1 Corinthians11:7

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Indeed, a man is morally obliged not to cover the head, being a replica

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and a manifestation of the splendor

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of THEOS; the woman, however, enhances the honor of a man.

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You are right in believing that a man is morally obligated to show the proper respect while in worship because he is a replica and a manifestation of the splendor of THE CREATOR AND OWNER OF ALL THINGS; however, the sign of respect that should be given by the woman should be different from that of the man, for she enhances the honor of the man.



This word can be rendered “image, mirror-like representation, statue, resemblance, or replica.” It assumes there is an original that this is a copy of.


This word is usually rendered as “glory,” but it also means “praise, honor, or the manifestation of splendor,” and several other things that are similar. It comes from a root meaning “opinion” about the substance or essence of a person or thing and is used only when the opinion being expressed is a positive one. Thayer describes it as that which “evokes good opinion.” Is this statement saying that the man helps increase people’s good opinion about God, or is the man himself a manifestation of God’s splendor? Because of its use alongside the word “replica,” I think its intent here is that man is a manifestation of God’s splendor.


The way I have rendered this word when used of the woman is different than when it is used of the man. She is not “a manifestation of the splendor of” man because man has no splendor and deserves no “good opinion” on his own; all that he has comes from God. Thus it seems more fitting that this time the emphasis is simply on the fact that she “enhances the honor” of the main man in her life.


The man and the woman are expected to show respect in different ways because the object (recipient) of their respect is different. It is not that a woman does not honor God; it is saying that one of the ways a woman honors God is by staying within the God-ordained lines of authority which designate the man as the representative of his family before God (a heavy responsibility), thus her honoring of God flows through her husband.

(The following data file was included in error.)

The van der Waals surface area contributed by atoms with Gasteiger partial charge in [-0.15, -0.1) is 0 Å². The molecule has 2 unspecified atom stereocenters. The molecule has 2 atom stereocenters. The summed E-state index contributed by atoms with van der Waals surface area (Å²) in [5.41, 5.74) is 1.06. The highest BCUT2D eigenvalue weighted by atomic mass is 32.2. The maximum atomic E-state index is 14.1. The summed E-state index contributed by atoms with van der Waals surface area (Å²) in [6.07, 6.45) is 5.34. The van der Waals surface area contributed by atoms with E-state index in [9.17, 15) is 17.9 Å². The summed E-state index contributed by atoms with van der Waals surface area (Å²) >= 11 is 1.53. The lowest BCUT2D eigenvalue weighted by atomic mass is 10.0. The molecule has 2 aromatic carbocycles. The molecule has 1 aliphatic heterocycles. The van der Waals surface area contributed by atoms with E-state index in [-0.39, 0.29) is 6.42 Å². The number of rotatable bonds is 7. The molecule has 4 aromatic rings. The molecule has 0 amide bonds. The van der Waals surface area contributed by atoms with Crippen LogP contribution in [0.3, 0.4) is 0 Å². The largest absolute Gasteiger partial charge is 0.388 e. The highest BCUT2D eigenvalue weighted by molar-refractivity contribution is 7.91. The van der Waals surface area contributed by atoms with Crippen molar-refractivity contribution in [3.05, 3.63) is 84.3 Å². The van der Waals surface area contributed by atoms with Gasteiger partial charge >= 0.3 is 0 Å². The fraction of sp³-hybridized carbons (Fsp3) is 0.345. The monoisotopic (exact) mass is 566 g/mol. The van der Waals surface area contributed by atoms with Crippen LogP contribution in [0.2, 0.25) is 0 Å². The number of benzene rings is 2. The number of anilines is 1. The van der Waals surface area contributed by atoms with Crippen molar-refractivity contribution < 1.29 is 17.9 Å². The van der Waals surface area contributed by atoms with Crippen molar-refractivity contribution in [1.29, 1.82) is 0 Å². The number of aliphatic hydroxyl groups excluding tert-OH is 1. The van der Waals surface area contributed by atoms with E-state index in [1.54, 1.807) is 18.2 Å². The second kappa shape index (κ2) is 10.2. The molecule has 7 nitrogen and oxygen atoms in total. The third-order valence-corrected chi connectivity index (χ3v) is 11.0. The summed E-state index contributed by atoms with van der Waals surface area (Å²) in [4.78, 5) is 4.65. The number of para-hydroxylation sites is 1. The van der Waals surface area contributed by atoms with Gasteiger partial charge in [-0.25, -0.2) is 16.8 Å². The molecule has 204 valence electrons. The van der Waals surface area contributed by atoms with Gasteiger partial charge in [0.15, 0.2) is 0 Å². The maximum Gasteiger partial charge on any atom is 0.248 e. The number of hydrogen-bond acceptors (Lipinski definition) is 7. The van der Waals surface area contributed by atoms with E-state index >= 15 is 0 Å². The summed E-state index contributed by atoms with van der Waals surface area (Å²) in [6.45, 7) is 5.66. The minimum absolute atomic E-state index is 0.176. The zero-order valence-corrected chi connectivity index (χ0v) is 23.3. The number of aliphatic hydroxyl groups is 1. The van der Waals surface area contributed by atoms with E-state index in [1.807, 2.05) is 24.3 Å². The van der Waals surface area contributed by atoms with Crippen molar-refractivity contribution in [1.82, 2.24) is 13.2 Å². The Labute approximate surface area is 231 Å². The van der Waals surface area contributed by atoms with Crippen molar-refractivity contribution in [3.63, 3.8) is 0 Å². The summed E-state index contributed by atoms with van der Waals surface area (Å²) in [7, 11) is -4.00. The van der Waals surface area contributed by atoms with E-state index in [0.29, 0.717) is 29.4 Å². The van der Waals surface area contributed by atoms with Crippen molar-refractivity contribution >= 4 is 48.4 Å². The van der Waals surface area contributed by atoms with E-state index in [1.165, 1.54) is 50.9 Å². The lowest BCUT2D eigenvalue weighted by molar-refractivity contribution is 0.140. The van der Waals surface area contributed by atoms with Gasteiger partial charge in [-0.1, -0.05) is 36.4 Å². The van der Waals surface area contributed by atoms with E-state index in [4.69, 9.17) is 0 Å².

What Paul has said here is once again the Greek way of doing things, not the Hebrew way. Rather than try to change how they show respect in their culture, Paul was willing to set aside his own upbringing and say, “Yes, keep showing respect to God while in worship. The way you show respect is not as important as the fact that you are doing so.” The Greek and Hebrew expressions of honor were different because they were focused on a different aspect of honoring God. The Greek thinking emphasized the fact that a man did not want to diminish his reflection of who God is so he uncovered his head; the Hebrew thinking was focused on honoring God by showing humility, so he covered his head. Both of them were acceptable to God but neither one by itself could fully express all the aspects of honoring God.

This does not mean that a woman has no “good opinion,” i.e. esteem or splendor, for she does. But what she has in this regard is like that of the man, in that it has come from God; she cannot take credit for it. Because this passage is largely about lines of authority, it is not Paul’s purpose to describe the ways in which the woman has splendor or the way she “shines.”